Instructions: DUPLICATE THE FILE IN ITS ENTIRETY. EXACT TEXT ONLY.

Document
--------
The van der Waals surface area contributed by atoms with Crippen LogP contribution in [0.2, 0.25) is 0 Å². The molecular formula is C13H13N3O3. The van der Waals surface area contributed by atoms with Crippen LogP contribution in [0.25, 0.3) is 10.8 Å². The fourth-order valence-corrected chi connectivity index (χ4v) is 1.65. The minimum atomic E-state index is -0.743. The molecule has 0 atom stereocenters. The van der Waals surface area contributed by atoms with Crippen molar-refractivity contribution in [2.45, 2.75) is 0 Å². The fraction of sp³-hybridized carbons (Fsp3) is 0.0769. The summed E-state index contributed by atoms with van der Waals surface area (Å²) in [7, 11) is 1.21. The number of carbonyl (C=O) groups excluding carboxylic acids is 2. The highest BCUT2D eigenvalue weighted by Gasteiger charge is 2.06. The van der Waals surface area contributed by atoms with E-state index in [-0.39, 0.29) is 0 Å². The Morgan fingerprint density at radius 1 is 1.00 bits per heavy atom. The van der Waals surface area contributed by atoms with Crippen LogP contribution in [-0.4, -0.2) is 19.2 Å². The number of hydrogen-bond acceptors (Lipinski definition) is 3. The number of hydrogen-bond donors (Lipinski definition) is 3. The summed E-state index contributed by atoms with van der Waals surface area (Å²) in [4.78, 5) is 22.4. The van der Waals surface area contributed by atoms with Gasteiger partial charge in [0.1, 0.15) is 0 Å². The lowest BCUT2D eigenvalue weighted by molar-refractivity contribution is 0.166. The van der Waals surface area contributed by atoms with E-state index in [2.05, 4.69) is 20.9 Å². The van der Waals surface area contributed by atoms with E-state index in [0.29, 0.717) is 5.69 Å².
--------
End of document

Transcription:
The van der Waals surface area contributed by atoms with Crippen LogP contribution in [0.2, 0.25) is 0 Å². The molecular formula is C13H13N3O3. The van der Waals surface area contributed by atoms with Crippen LogP contribution in [0.25, 0.3) is 10.8 Å². The fourth-order valence-corrected chi connectivity index (χ4v) is 1.65. The minimum atomic E-state index is -0.743. The molecule has 0 atom stereocenters. The van der Waals surface area contributed by atoms with Crippen molar-refractivity contribution in [2.45, 2.75) is 0 Å². The fraction of sp³-hybridized carbons (Fsp3) is 0.0769. The summed E-state index contributed by atoms with van der Waals surface area (Å²) in [7, 11) is 1.21. The number of carbonyl (C=O) groups excluding carboxylic acids is 2. The highest BCUT2D eigenvalue weighted by Gasteiger charge is 2.06. The van der Waals surface area contributed by atoms with E-state index in [-0.39, 0.29) is 0 Å². The Morgan fingerprint density at radius 1 is 1.00 bits per heavy atom. The van der Waals surface area contributed by atoms with Crippen LogP contribution in [-0.4, -0.2) is 19.2 Å². The number of hydrogen-bond acceptors (Lipinski definition) is 3. The number of hydrogen-bond donors (Lipinski definition) is 3. The summed E-state index contributed by atoms with van der Waals surface area (Å²) in [4.78, 5) is 22.4. The van der Waals surface area contributed by atoms with Gasteiger partial charge in [0.1, 0.15) is 0 Å². The lowest BCUT2D eigenvalue weighted by molar-refractivity contribution is 0.166. The van der Waals surface area contributed by atoms with E-state index in [2.05, 4.69) is 20.9 Å². The van der Waals surface area contributed by atoms with E-state index in [0.29, 0.717) is 5.69 Å².